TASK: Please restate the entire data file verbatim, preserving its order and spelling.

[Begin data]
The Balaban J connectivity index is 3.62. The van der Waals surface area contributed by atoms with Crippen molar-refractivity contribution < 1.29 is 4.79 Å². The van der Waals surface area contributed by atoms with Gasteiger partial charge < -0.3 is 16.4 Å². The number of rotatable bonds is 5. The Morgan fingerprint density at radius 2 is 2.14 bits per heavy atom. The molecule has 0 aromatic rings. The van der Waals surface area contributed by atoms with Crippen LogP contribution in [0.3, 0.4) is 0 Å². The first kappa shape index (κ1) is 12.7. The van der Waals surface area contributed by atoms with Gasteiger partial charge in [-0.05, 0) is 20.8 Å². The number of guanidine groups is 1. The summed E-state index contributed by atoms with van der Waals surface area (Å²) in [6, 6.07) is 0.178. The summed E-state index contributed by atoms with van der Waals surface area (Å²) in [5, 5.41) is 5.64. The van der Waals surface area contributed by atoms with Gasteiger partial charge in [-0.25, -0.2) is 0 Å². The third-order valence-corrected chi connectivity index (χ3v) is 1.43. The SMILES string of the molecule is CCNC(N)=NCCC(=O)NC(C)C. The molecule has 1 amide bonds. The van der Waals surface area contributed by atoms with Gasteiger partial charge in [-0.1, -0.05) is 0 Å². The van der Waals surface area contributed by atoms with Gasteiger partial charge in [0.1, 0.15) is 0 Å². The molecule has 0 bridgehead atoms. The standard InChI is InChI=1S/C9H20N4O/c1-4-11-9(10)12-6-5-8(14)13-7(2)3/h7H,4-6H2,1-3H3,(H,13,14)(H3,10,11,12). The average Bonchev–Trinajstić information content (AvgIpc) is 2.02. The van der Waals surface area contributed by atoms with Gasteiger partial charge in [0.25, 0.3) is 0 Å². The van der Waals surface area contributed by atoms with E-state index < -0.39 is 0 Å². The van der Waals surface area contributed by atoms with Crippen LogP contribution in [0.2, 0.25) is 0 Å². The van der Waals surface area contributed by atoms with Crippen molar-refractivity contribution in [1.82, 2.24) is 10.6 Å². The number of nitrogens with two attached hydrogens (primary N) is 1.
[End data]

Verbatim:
The Balaban J connectivity index is 3.62. The van der Waals surface area contributed by atoms with Crippen molar-refractivity contribution < 1.29 is 4.79 Å². The van der Waals surface area contributed by atoms with Gasteiger partial charge < -0.3 is 16.4 Å². The number of rotatable bonds is 5. The Morgan fingerprint density at radius 2 is 2.14 bits per heavy atom. The molecule has 0 aromatic rings. The van der Waals surface area contributed by atoms with Crippen LogP contribution in [0.3, 0.4) is 0 Å². The first kappa shape index (κ1) is 12.7. The van der Waals surface area contributed by atoms with Gasteiger partial charge in [-0.05, 0) is 20.8 Å². The number of guanidine groups is 1. The summed E-state index contributed by atoms with van der Waals surface area (Å²) in [6, 6.07) is 0.178. The summed E-state index contributed by atoms with van der Waals surface area (Å²) in [5, 5.41) is 5.64. The van der Waals surface area contributed by atoms with Gasteiger partial charge in [-0.25, -0.2) is 0 Å². The third-order valence-corrected chi connectivity index (χ3v) is 1.43. The SMILES string of the molecule is CCNC(N)=NCCC(=O)NC(C)C. The molecule has 1 amide bonds. The van der Waals surface area contributed by atoms with Gasteiger partial charge in [-0.1, -0.05) is 0 Å². The van der Waals surface area contributed by atoms with Gasteiger partial charge in [0.1, 0.15) is 0 Å². The molecule has 0 bridgehead atoms. The standard InChI is InChI=1S/C9H20N4O/c1-4-11-9(10)12-6-5-8(14)13-7(2)3/h7H,4-6H2,1-3H3,(H,13,14)(H3,10,11,12). The average Bonchev–Trinajstić information content (AvgIpc) is 2.02. The van der Waals surface area contributed by atoms with Gasteiger partial charge in [0.25, 0.3) is 0 Å². The van der Waals surface area contributed by atoms with E-state index < -0.39 is 0 Å². The van der Waals surface area contributed by atoms with Crippen LogP contribution in [0.2, 0.25) is 0 Å². The van der Waals surface area contributed by atoms with Crippen molar-refractivity contribution in [1.82, 2.24) is 10.6 Å². The number of nitrogens with two attached hydrogens (primary N) is 1.